Code:
$this->db->select('students.fname as student_fname, parents. as parent_fname');

This will be added to the array as student_fname and parent_fname so there will be no conflict.
However this does mean you will have to explicitly state each column you want to select.
So it may be just aswell to prefix your fields so you can select * so the names are unique.
Identical names are no worries until you want to get all of them at the same time.

#23
[eluser]jedd[/eluser]
Quote:Will I face problems with joining tables together that contain identically named columns? For instance, I now have a 'fname' column in both my students and parents tables, instead of 'parent_fname' and 'student_fname' (in their respective tables).

Easy. SQL has the 'AS' feature that lets you rename columns to something else. Very handy for COUNT(xyz) and clashes of column names.

I use raw SQL, so it's just 'SELECT foo.bar as foo_bar' but I think with the ->select stuff you just need to use FALSE as the second parameter if you put 'foo.bar AS foo_bar' in there. If in doubt, experiment.

#24
[eluser]srenon[/eluser]
students
============
student_id //primary key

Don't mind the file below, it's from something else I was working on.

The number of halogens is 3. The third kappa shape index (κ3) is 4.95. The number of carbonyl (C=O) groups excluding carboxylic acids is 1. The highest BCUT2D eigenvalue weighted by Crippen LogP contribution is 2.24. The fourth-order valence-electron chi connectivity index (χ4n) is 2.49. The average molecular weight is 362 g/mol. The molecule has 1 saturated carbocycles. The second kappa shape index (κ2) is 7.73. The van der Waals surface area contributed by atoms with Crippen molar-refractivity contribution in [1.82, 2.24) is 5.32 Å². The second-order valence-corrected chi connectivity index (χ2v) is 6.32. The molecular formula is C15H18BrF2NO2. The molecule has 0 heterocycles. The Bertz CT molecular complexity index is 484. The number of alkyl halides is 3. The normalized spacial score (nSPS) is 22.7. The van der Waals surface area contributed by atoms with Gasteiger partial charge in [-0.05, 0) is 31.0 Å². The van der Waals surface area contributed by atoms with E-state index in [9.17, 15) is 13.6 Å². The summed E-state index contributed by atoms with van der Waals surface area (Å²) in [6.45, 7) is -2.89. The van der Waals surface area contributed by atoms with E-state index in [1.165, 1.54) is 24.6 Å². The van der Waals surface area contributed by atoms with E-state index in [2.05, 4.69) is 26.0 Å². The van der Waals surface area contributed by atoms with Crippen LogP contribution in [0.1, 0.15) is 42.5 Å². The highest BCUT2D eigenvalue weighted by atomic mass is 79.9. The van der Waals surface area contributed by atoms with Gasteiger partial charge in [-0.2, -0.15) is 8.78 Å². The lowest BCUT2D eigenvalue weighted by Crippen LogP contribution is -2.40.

student_fname
student_lname
student_birthdate
student_address
student_city
student_state
student_zip


guardian
============
guardian_id //primary key
student_id //foreign key
guardian_fname
guardian_lname
guardian_phone
guardian_address
guardian_city
guardian_state
guardian_zip

Model:
Associative Multidimensional Arrays
Code:
function getData(){
    //Query the data table for every record and row
    $query = $this->db->get('students');
  
    if ($query->num_rows() > 0){
        $students = array();
        
        foreach ($query->result_array() as $s){
           //php associative arrays by student id
           students[$s['student_id']] = $s;
        }
      
        $query = $this->db->get('guardian');
        foreach ($query->result_array() as $g){
           $students[$g['student_id']]['guardian'][] = $g;
        }
        
        return $students;
    }else{
        return false;
    }
}


View:
Code:
<html>  
<head>  
    <title><?=$page_title?></title>  
</head>  
<body>  
    <h1>&lt;?=$page_title?&gt;</h1>
    <ul>
        &lt;?php foreach($result as $student){?&gt;  
            <li>
                <ul>